An organ concert at the Mainz Stephanerkirche was to bring the day’s tour to a close. Duties at an end, the guide bid the group farewell and left with the sound of clapping strong in his ears. At the ready stood the Stephanerkirche’s pastor who shepherded us inside. He followed in short order and closed the doors on our group and the other, which had preceded us through the city’s landmarks.
At that point, the pastor invited us to examine more closely the church’s different features, the contrast between the white walls and the red columns, the stern, dark wood pews, at last, the blue stained glass windows overhead. After a time, the pastor brought us back in and called our attention to those windows directly surrounding the altar, of which he went on to remark that they came from the hand of none other than Marc Chagall and numbered among his last glass works.
Even from the distance set out by the altar, the windows exercised a strong attraction over the group. I watched smartphones emerge from pockets and cameras rise to eye-level as each person sought to transpose the windows’ Biblical figures from their native setting to new contexts. Heads nodded here and then, and appreciative sighs and grunted suggested that the transposition had proved successful. Humans, angels and wildlife alike had found a home in the digital, a space open and accessible to all and thus strangely unhomelike.
Unable though we were to tear ourselves, I could not be certain how much my fellow visitors genuinely took in of the windows. Whether their brains’ visual centers had sufficient time and light to process each of the figures’ tints and shades, histories and body language, I could not say. I know that, in my case, I was unable to pull colors and lines into a coherent vision of distinct figures and so remained dazzled by the sheer wash of detail above.
My photographs from that day, captured by smartphone, faithfully reproduced my inability to make sense of the figures contained there. Through the backlight and strong grain of the pixels and comparison with other photographs found online, I can just make out certain of Chagall’s choice subjects, found here in different form and hue than those in another St. Stephen’s church with which I was more than passingly familiar. So do I find again the crucifixion and its inexpressive attendants, Noah before the Ark and Flood, Elijah bowed beneath weighty dreams, David playing on his lyre. Some new subjects work their way in, among whose number I counted Creator and Creation, as well as a lesser host of yellow-feathered angels, greenish-blue plants and blotted faces.
Yet the comparison betrays my own photographs in that those found elsewhere more clearly portray those stained glass subjects. In contrast, an inescapable graininess mars my own, and so they lack focus and remain closer to my experience of the windows that day. In my photographs I thus find the reproduction of perception, rather than of the thing perceived, and hold in my hands an imperfect mimesis but truer for that.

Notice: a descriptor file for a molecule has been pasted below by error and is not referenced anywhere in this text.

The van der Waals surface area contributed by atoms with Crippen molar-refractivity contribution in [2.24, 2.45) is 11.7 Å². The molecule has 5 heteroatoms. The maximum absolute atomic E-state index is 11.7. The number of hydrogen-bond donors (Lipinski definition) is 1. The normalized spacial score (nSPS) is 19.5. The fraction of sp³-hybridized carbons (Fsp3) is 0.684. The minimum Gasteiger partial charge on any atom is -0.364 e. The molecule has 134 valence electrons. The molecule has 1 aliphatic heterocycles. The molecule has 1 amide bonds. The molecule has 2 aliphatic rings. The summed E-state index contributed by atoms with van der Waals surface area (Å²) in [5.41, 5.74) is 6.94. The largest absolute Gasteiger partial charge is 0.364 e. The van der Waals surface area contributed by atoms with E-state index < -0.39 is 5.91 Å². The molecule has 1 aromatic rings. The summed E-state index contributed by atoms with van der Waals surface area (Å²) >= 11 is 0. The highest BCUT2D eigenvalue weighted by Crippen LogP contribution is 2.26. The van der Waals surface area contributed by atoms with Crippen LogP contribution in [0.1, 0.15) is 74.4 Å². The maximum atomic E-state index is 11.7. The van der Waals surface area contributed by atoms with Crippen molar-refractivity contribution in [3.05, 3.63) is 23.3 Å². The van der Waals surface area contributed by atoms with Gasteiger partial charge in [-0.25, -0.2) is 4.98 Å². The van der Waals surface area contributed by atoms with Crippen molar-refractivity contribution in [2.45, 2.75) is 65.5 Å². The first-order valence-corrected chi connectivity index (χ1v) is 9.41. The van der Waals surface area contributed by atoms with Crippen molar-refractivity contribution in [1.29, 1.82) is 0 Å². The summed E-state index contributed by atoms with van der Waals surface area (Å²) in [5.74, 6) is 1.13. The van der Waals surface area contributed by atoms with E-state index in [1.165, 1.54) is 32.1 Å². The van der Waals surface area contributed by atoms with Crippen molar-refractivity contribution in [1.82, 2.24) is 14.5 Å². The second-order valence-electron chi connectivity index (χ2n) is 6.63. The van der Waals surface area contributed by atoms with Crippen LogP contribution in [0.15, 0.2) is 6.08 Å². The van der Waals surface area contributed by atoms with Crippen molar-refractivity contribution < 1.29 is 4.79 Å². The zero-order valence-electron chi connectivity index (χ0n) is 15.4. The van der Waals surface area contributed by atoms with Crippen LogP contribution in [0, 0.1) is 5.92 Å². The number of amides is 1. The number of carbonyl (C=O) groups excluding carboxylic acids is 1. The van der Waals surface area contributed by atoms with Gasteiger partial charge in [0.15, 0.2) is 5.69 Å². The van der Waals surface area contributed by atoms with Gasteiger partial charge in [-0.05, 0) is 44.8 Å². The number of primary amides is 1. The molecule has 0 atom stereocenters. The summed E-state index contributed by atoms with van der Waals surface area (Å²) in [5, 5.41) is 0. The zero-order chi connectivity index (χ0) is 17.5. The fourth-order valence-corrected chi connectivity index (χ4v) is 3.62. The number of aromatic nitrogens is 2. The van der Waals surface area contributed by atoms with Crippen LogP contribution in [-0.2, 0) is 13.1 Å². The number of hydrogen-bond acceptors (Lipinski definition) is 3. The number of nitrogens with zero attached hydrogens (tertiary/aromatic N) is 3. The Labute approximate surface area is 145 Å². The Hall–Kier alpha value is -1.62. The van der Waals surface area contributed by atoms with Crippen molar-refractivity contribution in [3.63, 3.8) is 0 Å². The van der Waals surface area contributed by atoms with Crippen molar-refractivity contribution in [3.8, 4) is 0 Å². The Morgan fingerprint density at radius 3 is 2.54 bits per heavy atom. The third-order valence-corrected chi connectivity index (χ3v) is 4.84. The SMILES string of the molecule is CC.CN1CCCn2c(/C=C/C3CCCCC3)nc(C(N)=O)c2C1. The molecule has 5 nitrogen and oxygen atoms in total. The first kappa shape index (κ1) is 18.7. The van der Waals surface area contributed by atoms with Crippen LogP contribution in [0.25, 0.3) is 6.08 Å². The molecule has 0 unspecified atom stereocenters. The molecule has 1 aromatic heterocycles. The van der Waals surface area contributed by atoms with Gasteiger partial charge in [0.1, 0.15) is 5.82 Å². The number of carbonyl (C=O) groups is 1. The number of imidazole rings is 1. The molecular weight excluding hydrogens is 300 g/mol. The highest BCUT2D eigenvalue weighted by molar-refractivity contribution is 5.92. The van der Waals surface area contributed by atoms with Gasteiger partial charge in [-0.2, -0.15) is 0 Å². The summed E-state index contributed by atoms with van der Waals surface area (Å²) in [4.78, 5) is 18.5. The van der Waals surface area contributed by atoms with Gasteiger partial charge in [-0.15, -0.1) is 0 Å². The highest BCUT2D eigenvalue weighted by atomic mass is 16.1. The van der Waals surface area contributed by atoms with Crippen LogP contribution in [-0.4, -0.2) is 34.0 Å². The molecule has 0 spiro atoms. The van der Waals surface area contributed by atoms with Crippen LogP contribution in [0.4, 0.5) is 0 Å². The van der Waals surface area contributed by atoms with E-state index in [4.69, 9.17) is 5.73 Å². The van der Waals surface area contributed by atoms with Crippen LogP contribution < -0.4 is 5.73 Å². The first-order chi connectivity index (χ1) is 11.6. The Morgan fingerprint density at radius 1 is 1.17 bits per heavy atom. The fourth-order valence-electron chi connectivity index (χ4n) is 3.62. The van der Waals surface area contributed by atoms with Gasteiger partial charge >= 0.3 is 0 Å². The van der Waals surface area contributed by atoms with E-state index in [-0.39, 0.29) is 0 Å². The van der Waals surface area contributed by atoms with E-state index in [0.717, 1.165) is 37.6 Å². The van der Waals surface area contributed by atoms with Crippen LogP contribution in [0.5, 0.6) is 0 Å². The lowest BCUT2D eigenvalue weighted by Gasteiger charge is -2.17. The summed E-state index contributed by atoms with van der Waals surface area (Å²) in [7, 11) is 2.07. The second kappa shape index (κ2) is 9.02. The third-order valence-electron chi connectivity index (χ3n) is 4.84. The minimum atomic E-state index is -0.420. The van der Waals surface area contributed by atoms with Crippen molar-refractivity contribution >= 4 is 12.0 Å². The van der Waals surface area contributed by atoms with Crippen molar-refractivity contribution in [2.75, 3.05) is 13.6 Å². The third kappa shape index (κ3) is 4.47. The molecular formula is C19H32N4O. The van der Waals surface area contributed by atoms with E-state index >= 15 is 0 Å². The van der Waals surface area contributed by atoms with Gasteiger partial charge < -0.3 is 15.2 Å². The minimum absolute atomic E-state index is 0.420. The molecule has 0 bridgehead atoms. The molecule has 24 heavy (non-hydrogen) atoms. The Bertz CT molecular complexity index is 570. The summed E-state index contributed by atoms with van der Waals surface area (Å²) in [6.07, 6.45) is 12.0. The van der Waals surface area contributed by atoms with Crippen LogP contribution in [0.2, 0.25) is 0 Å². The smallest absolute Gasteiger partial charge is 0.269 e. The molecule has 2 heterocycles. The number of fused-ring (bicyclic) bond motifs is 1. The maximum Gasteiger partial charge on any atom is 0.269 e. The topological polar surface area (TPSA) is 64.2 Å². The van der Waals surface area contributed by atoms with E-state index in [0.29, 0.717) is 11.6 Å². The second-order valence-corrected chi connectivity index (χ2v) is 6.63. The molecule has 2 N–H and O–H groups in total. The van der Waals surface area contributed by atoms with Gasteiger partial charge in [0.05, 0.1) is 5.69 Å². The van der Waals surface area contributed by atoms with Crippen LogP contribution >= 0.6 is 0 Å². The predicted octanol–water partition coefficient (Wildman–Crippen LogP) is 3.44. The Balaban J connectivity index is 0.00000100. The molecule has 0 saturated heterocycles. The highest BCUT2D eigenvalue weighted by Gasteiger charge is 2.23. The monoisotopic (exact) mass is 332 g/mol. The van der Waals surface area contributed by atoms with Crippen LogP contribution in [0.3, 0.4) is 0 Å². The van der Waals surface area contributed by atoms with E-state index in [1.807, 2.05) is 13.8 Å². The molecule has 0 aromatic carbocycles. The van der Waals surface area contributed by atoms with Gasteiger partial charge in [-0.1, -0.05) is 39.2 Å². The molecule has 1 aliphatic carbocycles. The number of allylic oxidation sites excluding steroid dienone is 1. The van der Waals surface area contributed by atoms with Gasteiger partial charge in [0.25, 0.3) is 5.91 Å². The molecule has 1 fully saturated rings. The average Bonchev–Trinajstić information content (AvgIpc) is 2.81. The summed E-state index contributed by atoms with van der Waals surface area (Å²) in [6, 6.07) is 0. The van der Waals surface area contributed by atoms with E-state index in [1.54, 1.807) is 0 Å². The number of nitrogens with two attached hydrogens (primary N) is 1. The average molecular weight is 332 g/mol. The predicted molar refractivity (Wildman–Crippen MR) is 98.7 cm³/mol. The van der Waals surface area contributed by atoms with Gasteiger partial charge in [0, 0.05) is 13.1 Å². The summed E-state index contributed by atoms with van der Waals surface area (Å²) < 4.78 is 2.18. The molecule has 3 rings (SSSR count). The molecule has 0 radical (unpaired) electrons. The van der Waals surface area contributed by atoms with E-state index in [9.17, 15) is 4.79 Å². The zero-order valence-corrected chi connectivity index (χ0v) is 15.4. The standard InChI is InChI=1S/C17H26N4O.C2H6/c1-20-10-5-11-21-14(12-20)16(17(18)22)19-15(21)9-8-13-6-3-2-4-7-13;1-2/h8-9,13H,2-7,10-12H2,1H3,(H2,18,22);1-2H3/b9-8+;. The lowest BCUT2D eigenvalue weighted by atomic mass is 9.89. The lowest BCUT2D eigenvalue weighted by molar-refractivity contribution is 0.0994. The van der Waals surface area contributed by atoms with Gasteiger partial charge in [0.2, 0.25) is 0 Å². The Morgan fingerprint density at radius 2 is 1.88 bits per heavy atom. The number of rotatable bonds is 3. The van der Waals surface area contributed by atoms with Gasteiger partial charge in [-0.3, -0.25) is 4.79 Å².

During one of his trips through the Massif Central, Chateaubriand says of one rocky cleft that nothing grew so well there as ruins. Farmhouse, shrine and shed given over to the elements, to the point that a keeper must have watched over them, what he deemed a “fermier de ruines”. On my worse days, I think to join the ruin farmers in the hills around.
The better part of a morning spent walking will take me no farther than the edge of my small city and the pockets of communal gardens whereafter I can leave it all behind. Yet an hour more will find me hemmed in by suburban homes, peering through a steel gate at a rapeseed field. Then I can only wonder how I lost my way in that mediocre human habitation of which I am unquestionably a part.
Few people have the chance to see their own ghost, but I number among them. My mother once revealed the near existence of Brendan Skidmore, my would-be name for another though present life. Since then, I, D.B., have become an other to myself and can only recognize that he is the origin and I merely dead on feet intended for another.
He had made the sacrifices and therefore could do no wrong, because he had given so much up and she had not. All of which he made to weigh on her, as he would burden a horse, now saddled with a debt never discharged, so that she might remember and be forever grateful. Her strain was his trust.
Back in the streets, the guide felt the group to be sufficiently warmed up and so launched into the final act. First, he called our attention to the two street signs affixed to either side of a corner building, noting of them only that one bore a red background and the other a blue. Good showman that he was, he invited his audience to elaborate any number of theories as to why civil authorities would feel the need to color code their streets. Some hazarded a guess at different municipal divisions; others wagered that it owed to historical preservation. The guide was on the verge of declaring victory when I put forward that the blue-signed streets ran the length of the Rhein whereas the red-signed streets instead ran into the river. He looked a touch crestfallen but confirmed that blue connoted “parallel” and red stood in for “perpendicular” and muttered something to the effect that someone had plainly read an online entry for Mainz before arriving.
In fact, he had the right of it. I had read up on the city and its history before submitting to the conference. Were I to go through the trouble of writing, registering and travelling, it would naturally fall to me to determine whether the host city and institution were worth my attention. Eager to reestablish his unquestioned authority with his listeners, he decided to flesh out my description with a few words of his own. So he added that Mainz had long served as an important stop for river traffic and had, accordingly, bustled with sailors and river travellers in various states of mindfulness, even clearheadedness. As such men often lacked for bearings in unfamiliar settings, the street signs’ color enabled them, at least in part, to orient themselves with respect to the river though they might still trudge off away from the river depending on the hour and lighting.